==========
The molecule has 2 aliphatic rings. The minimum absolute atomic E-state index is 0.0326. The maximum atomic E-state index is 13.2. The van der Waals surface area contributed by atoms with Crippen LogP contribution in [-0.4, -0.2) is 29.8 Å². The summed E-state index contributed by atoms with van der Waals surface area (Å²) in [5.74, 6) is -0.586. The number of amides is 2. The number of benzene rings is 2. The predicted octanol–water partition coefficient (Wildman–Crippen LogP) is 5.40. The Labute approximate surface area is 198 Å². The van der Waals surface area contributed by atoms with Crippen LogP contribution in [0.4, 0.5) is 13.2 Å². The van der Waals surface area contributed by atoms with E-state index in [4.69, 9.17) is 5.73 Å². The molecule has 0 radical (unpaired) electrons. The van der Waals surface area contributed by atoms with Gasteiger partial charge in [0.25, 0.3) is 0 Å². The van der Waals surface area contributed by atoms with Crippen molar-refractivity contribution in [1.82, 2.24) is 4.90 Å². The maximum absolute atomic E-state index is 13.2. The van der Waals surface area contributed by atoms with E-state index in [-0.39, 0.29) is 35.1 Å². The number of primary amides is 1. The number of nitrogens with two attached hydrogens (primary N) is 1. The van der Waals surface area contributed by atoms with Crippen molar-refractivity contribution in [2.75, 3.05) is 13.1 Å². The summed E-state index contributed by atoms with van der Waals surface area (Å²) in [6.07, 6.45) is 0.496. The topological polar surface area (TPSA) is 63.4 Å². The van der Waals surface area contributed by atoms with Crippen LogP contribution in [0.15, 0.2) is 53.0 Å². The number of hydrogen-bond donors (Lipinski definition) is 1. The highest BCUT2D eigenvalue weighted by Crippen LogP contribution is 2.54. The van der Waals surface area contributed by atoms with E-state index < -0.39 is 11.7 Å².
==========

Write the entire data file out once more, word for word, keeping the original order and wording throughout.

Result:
The molecule has 2 aliphatic rings. The minimum absolute atomic E-state index is 0.0326. The maximum atomic E-state index is 13.2. The van der Waals surface area contributed by atoms with Crippen LogP contribution in [-0.4, -0.2) is 29.8 Å². The summed E-state index contributed by atoms with van der Waals surface area (Å²) in [5.74, 6) is -0.586. The number of amides is 2. The number of benzene rings is 2. The predicted octanol–water partition coefficient (Wildman–Crippen LogP) is 5.40. The Labute approximate surface area is 198 Å². The van der Waals surface area contributed by atoms with Crippen LogP contribution in [0.4, 0.5) is 13.2 Å². The van der Waals surface area contributed by atoms with E-state index in [4.69, 9.17) is 5.73 Å². The molecule has 0 radical (unpaired) electrons. The van der Waals surface area contributed by atoms with Gasteiger partial charge in [0.25, 0.3) is 0 Å². The van der Waals surface area contributed by atoms with Crippen molar-refractivity contribution in [1.82, 2.24) is 4.90 Å². The maximum absolute atomic E-state index is 13.2. The van der Waals surface area contributed by atoms with E-state index in [-0.39, 0.29) is 35.1 Å². The number of primary amides is 1. The number of nitrogens with two attached hydrogens (primary N) is 1. The van der Waals surface area contributed by atoms with Crippen molar-refractivity contribution in [2.75, 3.05) is 13.1 Å². The summed E-state index contributed by atoms with van der Waals surface area (Å²) in [6.07, 6.45) is 0.496. The topological polar surface area (TPSA) is 63.4 Å². The van der Waals surface area contributed by atoms with Crippen LogP contribution in [0.15, 0.2) is 53.0 Å². The number of hydrogen-bond donors (Lipinski definition) is 1. The highest BCUT2D eigenvalue weighted by Crippen LogP contribution is 2.54. The van der Waals surface area contributed by atoms with E-state index < -0.39 is 11.7 Å².